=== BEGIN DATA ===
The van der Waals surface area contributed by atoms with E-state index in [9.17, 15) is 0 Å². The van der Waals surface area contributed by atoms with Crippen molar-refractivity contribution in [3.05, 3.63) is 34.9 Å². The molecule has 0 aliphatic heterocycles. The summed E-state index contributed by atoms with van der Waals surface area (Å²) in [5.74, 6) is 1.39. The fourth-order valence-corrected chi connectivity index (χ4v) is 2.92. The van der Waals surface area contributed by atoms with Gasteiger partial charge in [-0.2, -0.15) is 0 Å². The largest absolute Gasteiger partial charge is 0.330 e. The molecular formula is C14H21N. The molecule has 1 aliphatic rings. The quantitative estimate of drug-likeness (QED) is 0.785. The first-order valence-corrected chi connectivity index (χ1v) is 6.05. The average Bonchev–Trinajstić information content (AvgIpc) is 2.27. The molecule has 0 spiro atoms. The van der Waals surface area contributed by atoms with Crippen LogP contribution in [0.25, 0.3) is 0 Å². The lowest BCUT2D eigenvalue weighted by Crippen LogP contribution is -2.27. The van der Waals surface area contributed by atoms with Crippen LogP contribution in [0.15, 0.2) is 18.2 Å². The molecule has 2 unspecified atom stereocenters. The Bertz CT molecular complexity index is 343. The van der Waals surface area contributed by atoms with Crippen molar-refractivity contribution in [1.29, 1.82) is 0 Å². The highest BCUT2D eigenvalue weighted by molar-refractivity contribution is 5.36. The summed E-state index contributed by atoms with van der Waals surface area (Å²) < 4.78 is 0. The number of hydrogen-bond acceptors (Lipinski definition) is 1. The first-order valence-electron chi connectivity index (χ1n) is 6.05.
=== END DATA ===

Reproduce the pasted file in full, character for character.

The van der Waals surface area contributed by atoms with E-state index in [9.17, 15) is 0 Å². The van der Waals surface area contributed by atoms with Crippen molar-refractivity contribution in [3.05, 3.63) is 34.9 Å². The molecule has 0 aliphatic heterocycles. The summed E-state index contributed by atoms with van der Waals surface area (Å²) in [5.74, 6) is 1.39. The fourth-order valence-corrected chi connectivity index (χ4v) is 2.92. The van der Waals surface area contributed by atoms with Gasteiger partial charge in [-0.2, -0.15) is 0 Å². The largest absolute Gasteiger partial charge is 0.330 e. The molecular formula is C14H21N. The molecule has 1 aliphatic rings. The quantitative estimate of drug-likeness (QED) is 0.785. The first-order valence-corrected chi connectivity index (χ1v) is 6.05. The average Bonchev–Trinajstić information content (AvgIpc) is 2.27. The molecule has 0 spiro atoms. The van der Waals surface area contributed by atoms with Crippen LogP contribution in [0.25, 0.3) is 0 Å². The lowest BCUT2D eigenvalue weighted by Crippen LogP contribution is -2.27. The van der Waals surface area contributed by atoms with Crippen LogP contribution in [0.15, 0.2) is 18.2 Å². The molecule has 2 unspecified atom stereocenters. The Bertz CT molecular complexity index is 343. The van der Waals surface area contributed by atoms with Crippen molar-refractivity contribution in [1.29, 1.82) is 0 Å². The highest BCUT2D eigenvalue weighted by molar-refractivity contribution is 5.36. The summed E-state index contributed by atoms with van der Waals surface area (Å²) < 4.78 is 0. The number of hydrogen-bond acceptors (Lipinski definition) is 1. The first-order valence-electron chi connectivity index (χ1n) is 6.05.